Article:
One important detail: Al-Nusra, which has spewed forth anti-American and Anti-Israeli hatred, reportedly contains a fair number of Palestinians. Don't get caught in an OFAC violation if your clients are in the midst of what you thought were contributions to Palestinian causes, but go straight to Al-Nusra. It has been reported that the OFAC action will take place around 12 December.

  •  "when you feed a poor person you own him" (0+ / 0-)
    Jihadis bankroll aid efforts in Syria to win followers
    December 17, 2012
    Though many foreign organizations are offering assistance in some form, Syrians outside refugee camps along the border say the presence of international aid is virtually non-existent.

    In this vacuum, a number of groups have risen to provide aid, inspired by interests more Machiavellian than charitable. Extremist groups from both sides of the political spectrum are now using aid to attract supporters, but a number of Syrians say that conservative Islamist groups have been among the most aggressive. Jabhat al-Nusra even includes informational brochures and CDs in some of their aid packages.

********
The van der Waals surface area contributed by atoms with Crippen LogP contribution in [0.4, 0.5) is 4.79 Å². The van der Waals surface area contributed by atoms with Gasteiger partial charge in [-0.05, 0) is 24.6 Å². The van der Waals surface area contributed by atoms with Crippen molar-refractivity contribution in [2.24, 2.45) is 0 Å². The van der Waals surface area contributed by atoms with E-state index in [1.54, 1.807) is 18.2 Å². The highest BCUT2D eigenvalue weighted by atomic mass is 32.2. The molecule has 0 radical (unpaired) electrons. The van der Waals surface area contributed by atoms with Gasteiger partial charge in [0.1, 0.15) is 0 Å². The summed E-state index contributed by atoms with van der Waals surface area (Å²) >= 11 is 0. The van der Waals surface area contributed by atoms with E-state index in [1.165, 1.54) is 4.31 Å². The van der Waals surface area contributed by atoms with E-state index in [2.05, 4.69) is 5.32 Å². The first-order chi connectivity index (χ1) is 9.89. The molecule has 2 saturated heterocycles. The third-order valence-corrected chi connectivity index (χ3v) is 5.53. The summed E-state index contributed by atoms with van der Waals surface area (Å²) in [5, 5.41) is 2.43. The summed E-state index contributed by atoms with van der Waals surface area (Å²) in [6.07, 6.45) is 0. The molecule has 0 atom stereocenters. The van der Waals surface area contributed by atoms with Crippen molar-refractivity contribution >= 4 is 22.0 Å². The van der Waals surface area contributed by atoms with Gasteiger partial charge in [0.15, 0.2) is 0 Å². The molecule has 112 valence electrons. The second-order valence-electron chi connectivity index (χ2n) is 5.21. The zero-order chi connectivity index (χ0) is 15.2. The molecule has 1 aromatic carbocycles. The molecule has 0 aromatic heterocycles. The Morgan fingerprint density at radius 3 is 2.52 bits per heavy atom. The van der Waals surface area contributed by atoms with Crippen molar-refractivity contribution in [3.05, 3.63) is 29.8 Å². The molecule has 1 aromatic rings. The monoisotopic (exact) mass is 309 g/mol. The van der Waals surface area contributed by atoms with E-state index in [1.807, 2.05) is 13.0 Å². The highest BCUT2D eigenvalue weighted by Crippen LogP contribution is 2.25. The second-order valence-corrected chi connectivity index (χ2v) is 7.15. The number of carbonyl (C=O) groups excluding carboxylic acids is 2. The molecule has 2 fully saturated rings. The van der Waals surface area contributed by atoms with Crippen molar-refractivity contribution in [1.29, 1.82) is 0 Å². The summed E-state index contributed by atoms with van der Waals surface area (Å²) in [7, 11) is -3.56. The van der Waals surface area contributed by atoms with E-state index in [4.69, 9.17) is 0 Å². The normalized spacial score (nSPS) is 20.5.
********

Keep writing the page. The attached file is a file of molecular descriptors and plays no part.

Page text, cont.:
“Some people are on the fence politically, but when they get a lot of aid from an extremist group they’ll go with that group,” says Abu Ali, an activist involved in grass roots relief efforts. “Those people with agendas are extremists. It doesn’t matter if they’re from the left or the right, they’re extremists, and when you feed a poor person you own him.”

    Despite these concerns, a number of Syrians say that for the time being their differences are only ideological and not at risk of creating dangerous tensions yet. If Jabhat al-Nusra or any group oversteps the bounds in a Syria without the Assad government, locals say their 21-month uprising has left them equipped to deal with the problem.

  •  US decision in Syria backfires... (0+ / 0-)
    Terror-listing fuels anti-U.S. sentiment in Syria
    December 18